June 3rd, 2013
Week 7 assignment 3.2 Revised Version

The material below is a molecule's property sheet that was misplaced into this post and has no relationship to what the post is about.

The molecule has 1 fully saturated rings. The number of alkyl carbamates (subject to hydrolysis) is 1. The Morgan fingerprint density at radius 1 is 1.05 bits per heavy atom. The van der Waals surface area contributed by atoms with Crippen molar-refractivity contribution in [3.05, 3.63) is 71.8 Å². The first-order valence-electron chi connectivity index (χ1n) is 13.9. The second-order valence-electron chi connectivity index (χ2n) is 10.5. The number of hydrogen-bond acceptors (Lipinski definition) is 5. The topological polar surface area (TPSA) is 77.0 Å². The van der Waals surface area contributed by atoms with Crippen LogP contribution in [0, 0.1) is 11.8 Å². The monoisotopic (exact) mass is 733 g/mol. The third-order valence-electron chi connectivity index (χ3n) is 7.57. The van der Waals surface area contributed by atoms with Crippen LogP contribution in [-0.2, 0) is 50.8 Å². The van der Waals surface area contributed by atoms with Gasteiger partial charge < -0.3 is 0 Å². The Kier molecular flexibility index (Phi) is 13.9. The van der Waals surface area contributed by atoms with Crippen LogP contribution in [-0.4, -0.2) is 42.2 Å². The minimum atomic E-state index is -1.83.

The North American great lakes including Lake Erie, Michigan, Huron, Superior, and Ontario. Lake Huron is the 3rd largest lake out of all five of them. It measures at 850 cubic meters of water; it extends to about 3,827 miles, measures at 206 miles across, and about 183 miles north to south. The average water depth in this huge lake is 195 ft. These lakes are the largest fresh water supply and home to many of the world’s wildlife. For several years the Great Lakes have served as a dumping ground for many harmful pollutants. Damage from drain pipes and industrial waste produce harmful conditions for the fish, wildlife, and humans dwelling in the surrounding area of the region. Countless people wouldn’t believe so because this is a second home place to many, many families and they travel to this area for their summer vacations. As people travel to the Great Lakes, perhaps they can all see the true of how mistreated these stunning lakes are. The first major source of pollution comes from point source pollution. Point source pollution is simply a direct source of pollution such as a pipe or other vessels. Earlier age industrial companies, such as pulp and paper were located right on the outskirts of the Great Lakes. They were dumping tons of waste including mercury into the water. Some of this polluting was done involuntarily with the malfunctioning of these pipes or vessels. However, some of this pollution was intentional from them thinking that anything would dissolve in the waters and “neutralize”. Pathogens are another source of pollution to the Great Lakes. Pathogens refer to bacterial organisms found in the intestinal tracts of mammals. Nutrient sources include municipal wastewater treatment plants, septic systems, and agricultural runoffs. There are three major areas which are Saginaw Bay, Severn Sound, and the southeastern shore of Lake Huron Basin. Pathogens...
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